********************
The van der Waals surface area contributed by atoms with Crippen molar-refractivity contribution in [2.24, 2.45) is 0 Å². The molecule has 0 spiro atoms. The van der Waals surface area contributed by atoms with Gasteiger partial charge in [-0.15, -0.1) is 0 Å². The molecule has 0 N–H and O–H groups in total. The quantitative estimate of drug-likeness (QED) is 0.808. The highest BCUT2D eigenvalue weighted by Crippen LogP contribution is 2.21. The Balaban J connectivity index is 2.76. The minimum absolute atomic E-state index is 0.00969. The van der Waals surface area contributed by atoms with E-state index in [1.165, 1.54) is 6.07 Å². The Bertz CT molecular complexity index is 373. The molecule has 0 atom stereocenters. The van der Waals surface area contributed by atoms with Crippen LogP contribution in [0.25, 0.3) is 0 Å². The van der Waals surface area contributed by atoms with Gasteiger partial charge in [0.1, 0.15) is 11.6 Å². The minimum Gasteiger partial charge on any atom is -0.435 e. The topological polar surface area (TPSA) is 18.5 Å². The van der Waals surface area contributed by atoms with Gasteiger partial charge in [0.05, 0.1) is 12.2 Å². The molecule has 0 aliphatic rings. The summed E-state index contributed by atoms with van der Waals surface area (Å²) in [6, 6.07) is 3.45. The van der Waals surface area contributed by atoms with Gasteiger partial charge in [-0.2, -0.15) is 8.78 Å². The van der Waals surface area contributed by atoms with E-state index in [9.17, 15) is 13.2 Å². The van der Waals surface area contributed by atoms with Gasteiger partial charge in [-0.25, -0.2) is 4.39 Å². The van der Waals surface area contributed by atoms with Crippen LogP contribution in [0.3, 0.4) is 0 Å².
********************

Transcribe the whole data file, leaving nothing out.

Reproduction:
The van der Waals surface area contributed by atoms with Crippen molar-refractivity contribution in [2.24, 2.45) is 0 Å². The molecule has 0 spiro atoms. The van der Waals surface area contributed by atoms with Gasteiger partial charge in [-0.15, -0.1) is 0 Å². The molecule has 0 N–H and O–H groups in total. The quantitative estimate of drug-likeness (QED) is 0.808. The highest BCUT2D eigenvalue weighted by Crippen LogP contribution is 2.21. The Balaban J connectivity index is 2.76. The minimum absolute atomic E-state index is 0.00969. The van der Waals surface area contributed by atoms with E-state index in [1.165, 1.54) is 6.07 Å². The Bertz CT molecular complexity index is 373. The molecule has 0 atom stereocenters. The van der Waals surface area contributed by atoms with Crippen LogP contribution in [0.25, 0.3) is 0 Å². The van der Waals surface area contributed by atoms with Gasteiger partial charge in [0.1, 0.15) is 11.6 Å². The minimum Gasteiger partial charge on any atom is -0.435 e. The topological polar surface area (TPSA) is 18.5 Å². The van der Waals surface area contributed by atoms with Gasteiger partial charge in [0.05, 0.1) is 12.2 Å². The molecule has 0 aliphatic rings. The summed E-state index contributed by atoms with van der Waals surface area (Å²) in [6, 6.07) is 3.45. The van der Waals surface area contributed by atoms with Gasteiger partial charge in [-0.2, -0.15) is 8.78 Å². The van der Waals surface area contributed by atoms with E-state index in [9.17, 15) is 13.2 Å². The van der Waals surface area contributed by atoms with Gasteiger partial charge in [-0.25, -0.2) is 4.39 Å². The van der Waals surface area contributed by atoms with Crippen LogP contribution in [0.3, 0.4) is 0 Å².